In the 21st century, nutrigenetics and nutrigenomics have focused predominantly on incorporating genetic diversity into personalized nutrition advice to promote healthy aging and improve the global obesity issue. Both aspects are well described at the individual level. However, how an individual's genetic diversity modulates their gut microbiota composition and metabolic activities independently of a controlled diet and lifestyle is an understudied field of nutrigenetics and nutrigenomics. This review highlights this critical knowledge gap and encourages an integrated perspective on tackling both personal nutrition together. The functionality of the human gut microbiota is primarily involved in microbiota-host co-metabolism and in converting some otherwise ingesta-resistant polysaccharides into small-chain fatty acids, produced as a by-product of the microbiome, or other molecules such as vitamins or cryptic phytochemicals. These functions evidence a high potential of the gut microbiota to affect our health status [5,6,7,8].

5. Therapeutic Applications and Future Directions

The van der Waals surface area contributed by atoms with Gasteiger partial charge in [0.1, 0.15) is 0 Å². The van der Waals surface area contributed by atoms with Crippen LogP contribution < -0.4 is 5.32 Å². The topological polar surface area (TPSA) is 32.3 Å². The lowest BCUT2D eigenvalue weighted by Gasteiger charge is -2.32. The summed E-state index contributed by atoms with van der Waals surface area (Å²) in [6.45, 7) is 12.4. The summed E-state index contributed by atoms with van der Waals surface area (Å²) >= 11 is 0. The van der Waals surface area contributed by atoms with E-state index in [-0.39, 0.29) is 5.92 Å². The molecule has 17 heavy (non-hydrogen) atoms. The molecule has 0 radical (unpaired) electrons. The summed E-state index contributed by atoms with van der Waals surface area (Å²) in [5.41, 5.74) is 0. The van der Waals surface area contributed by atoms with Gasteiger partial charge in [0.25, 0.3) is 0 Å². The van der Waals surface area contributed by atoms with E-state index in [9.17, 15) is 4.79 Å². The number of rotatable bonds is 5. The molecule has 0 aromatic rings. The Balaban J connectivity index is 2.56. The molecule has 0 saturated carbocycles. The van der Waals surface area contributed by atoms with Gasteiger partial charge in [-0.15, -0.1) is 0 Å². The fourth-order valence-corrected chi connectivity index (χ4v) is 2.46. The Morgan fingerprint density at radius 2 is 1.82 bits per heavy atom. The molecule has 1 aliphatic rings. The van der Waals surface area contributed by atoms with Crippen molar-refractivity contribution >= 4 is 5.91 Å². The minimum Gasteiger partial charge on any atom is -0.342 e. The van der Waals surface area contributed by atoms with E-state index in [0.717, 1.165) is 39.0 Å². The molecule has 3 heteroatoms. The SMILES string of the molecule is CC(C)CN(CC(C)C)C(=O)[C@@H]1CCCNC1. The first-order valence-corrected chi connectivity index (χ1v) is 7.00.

Mounting evidence implicates alterations in the gut microbiome during pregnancy, at birth, and during the first few years of life with a risk for genetically predisposed future metabolic dysregulation or immune dysfunction. Pregnancy with the earliest exposure to food after birth and the acquisition of a stable adult gut microbiome contains the "first 1000 days" which appears to be an ideal time to test the microbiogenomic personalized interventions developed for people suffering from or susceptible to chronic diseases of adulthood. Interventions or screening at this early stage are significantly more feasible when no severe clinical problems occur. The appropriate food to correct for each problematic microbiome deemed formed may deliver permanent health or decrease the risk of subsequent disease [6,9].